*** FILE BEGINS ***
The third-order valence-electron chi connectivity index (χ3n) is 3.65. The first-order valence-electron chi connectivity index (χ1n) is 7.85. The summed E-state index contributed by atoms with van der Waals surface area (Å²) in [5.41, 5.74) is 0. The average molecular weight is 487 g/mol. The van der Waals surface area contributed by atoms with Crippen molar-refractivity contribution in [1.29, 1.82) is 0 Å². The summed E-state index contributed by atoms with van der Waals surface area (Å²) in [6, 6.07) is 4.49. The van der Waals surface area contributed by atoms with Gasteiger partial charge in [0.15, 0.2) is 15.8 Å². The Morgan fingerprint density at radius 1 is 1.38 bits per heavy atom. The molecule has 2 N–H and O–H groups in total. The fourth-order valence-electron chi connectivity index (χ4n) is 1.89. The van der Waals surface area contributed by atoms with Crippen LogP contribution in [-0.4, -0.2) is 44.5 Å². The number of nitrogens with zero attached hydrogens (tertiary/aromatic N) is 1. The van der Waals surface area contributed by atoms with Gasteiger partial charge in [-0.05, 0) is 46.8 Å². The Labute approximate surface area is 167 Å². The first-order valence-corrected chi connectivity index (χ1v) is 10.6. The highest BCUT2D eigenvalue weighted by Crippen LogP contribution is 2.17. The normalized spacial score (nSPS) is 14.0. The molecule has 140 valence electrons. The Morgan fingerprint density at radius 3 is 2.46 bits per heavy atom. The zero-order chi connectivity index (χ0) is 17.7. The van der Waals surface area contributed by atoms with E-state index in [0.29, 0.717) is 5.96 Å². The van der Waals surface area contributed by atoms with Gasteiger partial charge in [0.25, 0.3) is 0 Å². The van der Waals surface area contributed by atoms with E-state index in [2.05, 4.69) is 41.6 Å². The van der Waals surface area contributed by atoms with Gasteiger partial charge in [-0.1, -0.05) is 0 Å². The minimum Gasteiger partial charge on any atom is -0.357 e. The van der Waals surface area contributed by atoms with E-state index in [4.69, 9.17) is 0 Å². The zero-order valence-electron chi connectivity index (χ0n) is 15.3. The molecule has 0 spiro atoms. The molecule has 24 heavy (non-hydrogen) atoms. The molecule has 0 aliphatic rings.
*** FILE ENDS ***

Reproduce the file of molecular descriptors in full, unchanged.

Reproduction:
The third-order valence-electron chi connectivity index (χ3n) is 3.65. The first-order valence-electron chi connectivity index (χ1n) is 7.85. The summed E-state index contributed by atoms with van der Waals surface area (Å²) in [5.41, 5.74) is 0. The average molecular weight is 487 g/mol. The van der Waals surface area contributed by atoms with Crippen molar-refractivity contribution in [1.29, 1.82) is 0 Å². The summed E-state index contributed by atoms with van der Waals surface area (Å²) in [6, 6.07) is 4.49. The van der Waals surface area contributed by atoms with Gasteiger partial charge in [0.15, 0.2) is 15.8 Å². The Morgan fingerprint density at radius 1 is 1.38 bits per heavy atom. The molecule has 2 N–H and O–H groups in total. The fourth-order valence-electron chi connectivity index (χ4n) is 1.89. The van der Waals surface area contributed by atoms with Crippen LogP contribution in [-0.4, -0.2) is 44.5 Å². The number of nitrogens with zero attached hydrogens (tertiary/aromatic N) is 1. The van der Waals surface area contributed by atoms with Gasteiger partial charge in [-0.05, 0) is 46.8 Å². The Labute approximate surface area is 167 Å². The first-order valence-corrected chi connectivity index (χ1v) is 10.6. The highest BCUT2D eigenvalue weighted by Crippen LogP contribution is 2.17. The normalized spacial score (nSPS) is 14.0. The molecule has 140 valence electrons. The Morgan fingerprint density at radius 3 is 2.46 bits per heavy atom. The zero-order chi connectivity index (χ0) is 17.7. The van der Waals surface area contributed by atoms with E-state index in [0.29, 0.717) is 5.96 Å². The van der Waals surface area contributed by atoms with Gasteiger partial charge in [0.25, 0.3) is 0 Å². The van der Waals surface area contributed by atoms with E-state index in [2.05, 4.69) is 41.6 Å². The van der Waals surface area contributed by atoms with Gasteiger partial charge in [-0.1, -0.05) is 0 Å². The minimum Gasteiger partial charge on any atom is -0.357 e. The van der Waals surface area contributed by atoms with E-state index in [4.69, 9.17) is 0 Å². The zero-order valence-electron chi connectivity index (χ0n) is 15.3. The molecule has 0 spiro atoms. The molecule has 24 heavy (non-hydrogen) atoms. The molecule has 0 aliphatic rings.